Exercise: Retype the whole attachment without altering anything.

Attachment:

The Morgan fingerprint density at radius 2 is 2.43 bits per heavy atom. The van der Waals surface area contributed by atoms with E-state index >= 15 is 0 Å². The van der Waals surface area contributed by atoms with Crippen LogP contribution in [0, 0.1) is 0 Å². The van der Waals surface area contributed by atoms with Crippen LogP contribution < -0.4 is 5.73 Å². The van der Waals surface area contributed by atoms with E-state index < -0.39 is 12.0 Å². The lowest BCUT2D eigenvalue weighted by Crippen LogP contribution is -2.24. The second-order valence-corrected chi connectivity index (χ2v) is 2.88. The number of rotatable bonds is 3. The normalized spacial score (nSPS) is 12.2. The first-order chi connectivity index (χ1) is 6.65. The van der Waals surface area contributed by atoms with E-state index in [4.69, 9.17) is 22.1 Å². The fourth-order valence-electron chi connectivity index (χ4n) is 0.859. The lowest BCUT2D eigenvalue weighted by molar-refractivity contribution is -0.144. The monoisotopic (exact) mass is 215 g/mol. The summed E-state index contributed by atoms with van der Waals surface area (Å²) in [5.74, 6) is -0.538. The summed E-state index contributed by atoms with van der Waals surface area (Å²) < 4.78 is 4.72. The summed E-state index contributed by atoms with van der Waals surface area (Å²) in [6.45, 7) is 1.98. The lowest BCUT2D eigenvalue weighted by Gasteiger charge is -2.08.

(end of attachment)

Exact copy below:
The Morgan fingerprint density at radius 2 is 2.43 bits per heavy atom. The van der Waals surface area contributed by atoms with E-state index >= 15 is 0 Å². The van der Waals surface area contributed by atoms with Crippen LogP contribution in [0, 0.1) is 0 Å². The van der Waals surface area contributed by atoms with Crippen LogP contribution < -0.4 is 5.73 Å². The van der Waals surface area contributed by atoms with E-state index < -0.39 is 12.0 Å². The lowest BCUT2D eigenvalue weighted by Crippen LogP contribution is -2.24. The second-order valence-corrected chi connectivity index (χ2v) is 2.88. The number of rotatable bonds is 3. The normalized spacial score (nSPS) is 12.2. The first-order chi connectivity index (χ1) is 6.65. The van der Waals surface area contributed by atoms with E-state index in [4.69, 9.17) is 22.1 Å². The fourth-order valence-electron chi connectivity index (χ4n) is 0.859. The lowest BCUT2D eigenvalue weighted by molar-refractivity contribution is -0.144. The monoisotopic (exact) mass is 215 g/mol. The summed E-state index contributed by atoms with van der Waals surface area (Å²) in [5.74, 6) is -0.538. The summed E-state index contributed by atoms with van der Waals surface area (Å²) < 4.78 is 4.72. The summed E-state index contributed by atoms with van der Waals surface area (Å²) in [6.45, 7) is 1.98. The lowest BCUT2D eigenvalue weighted by Gasteiger charge is -2.08.